Women Are Leaning In to Bank Robbery, Doing It For Themselves

An undated photo of Bonnie Parker and Clyde Barrow. Photo via AP
An undated photo of Bonnie Parker and Clyde Barrow. Photo via AP

True social equality is hard to measure and progress for women can be achingly slow, especially economically. But finally, we’ve done it. We’re here. As of 2016, women are making gains in one crucial sector: bank robbery.


A beautiful story from the Orlando Sentinel reports that bank robberies by women are up 25 percent over the last year, from 6 percent to 7.5 percent of all money-grabbers. That’s still a minority, sure, but the experts cited by the Sentinel say it’s all due to new innovations in the field of money-grabbing:

Experts say more women are targeting banks because the nature of crime has changed. Bank robberies were once meticulous operations, carried out by a team of masked gunmen and a getaway driver. Now it’s not as dangerous — robbers can get a payday without taking hostages or using violence.

“You don’t have to brandish a gun — you don’t have to even have a gun,” said Darrell Steffensmeier, liberal arts research professor of sociology and criminology at Penn State University. “You can just pass them the note. That’s huge.”

And also:

The tactic of committing a robbery with a handwritten note makes the crime more suitable for women.

“I think [the trend] will continue increasing...because of the nonviolent nature of the note-passing robbery,” Erickson said, and over time, a woman’s role has evolved from working as an accomplice or sidekick to “running the show.”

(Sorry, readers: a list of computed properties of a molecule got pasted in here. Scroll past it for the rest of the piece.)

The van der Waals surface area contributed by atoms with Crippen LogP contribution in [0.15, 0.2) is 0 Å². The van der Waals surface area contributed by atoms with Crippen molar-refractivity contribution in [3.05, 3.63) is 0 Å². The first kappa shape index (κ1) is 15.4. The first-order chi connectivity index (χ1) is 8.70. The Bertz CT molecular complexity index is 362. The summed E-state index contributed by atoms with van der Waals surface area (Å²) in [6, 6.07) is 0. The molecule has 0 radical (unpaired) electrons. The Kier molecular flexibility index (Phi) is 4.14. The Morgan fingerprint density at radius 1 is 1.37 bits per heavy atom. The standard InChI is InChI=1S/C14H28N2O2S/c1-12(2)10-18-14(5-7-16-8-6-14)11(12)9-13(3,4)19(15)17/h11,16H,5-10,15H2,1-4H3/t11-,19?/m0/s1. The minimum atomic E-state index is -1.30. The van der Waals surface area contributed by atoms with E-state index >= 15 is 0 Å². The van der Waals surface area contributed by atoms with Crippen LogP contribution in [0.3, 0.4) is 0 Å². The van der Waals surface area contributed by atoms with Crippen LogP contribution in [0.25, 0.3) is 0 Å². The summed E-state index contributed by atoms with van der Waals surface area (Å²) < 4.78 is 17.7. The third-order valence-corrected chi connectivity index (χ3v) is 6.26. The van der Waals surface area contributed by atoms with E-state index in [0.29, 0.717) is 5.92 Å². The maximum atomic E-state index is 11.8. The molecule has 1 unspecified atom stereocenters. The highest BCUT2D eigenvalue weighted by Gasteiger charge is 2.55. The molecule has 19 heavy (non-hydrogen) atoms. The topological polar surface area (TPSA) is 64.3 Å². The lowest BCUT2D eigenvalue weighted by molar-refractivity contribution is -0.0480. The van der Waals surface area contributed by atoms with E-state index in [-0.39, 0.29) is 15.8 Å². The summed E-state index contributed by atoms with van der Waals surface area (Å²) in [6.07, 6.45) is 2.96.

Let’s take a moment here to acknowledge that this is sexist—women are robbing banks because it’s not that hard anymore!—and also nonsense. “Note jobs” have been a tactic in bank robbery for a very long time, and stories about how ladies are robbing banks now pop up reliably about every two or three years. (The best one, if we’re using “best” very loosely, is probably this 2011 CNBC listicle, which is illustrated with an image of a woman robbing a bank by crouching with a gun in sexy heels and an extremely tight, movement-restricting dress, as you do.)

In any case, if you’re considering a career change and need tips on how to rob a bank, there are plenty of how-tos out there. And even though this trend is more or less fake, we’ll take our success stories where we can find them. You know what to do, ladies: let’s take a victory lap and celebrate by robbing a bank.

Anna Merlan was a Senior Reporter at G/O Media until September 2019. She's the author of Republic of Lies: American Conspiracy Theorists and Their Surprising Rise to Power.


JujyMonkey: unstable genius

I wonder if they only get 77% of the take that male bank robbers get.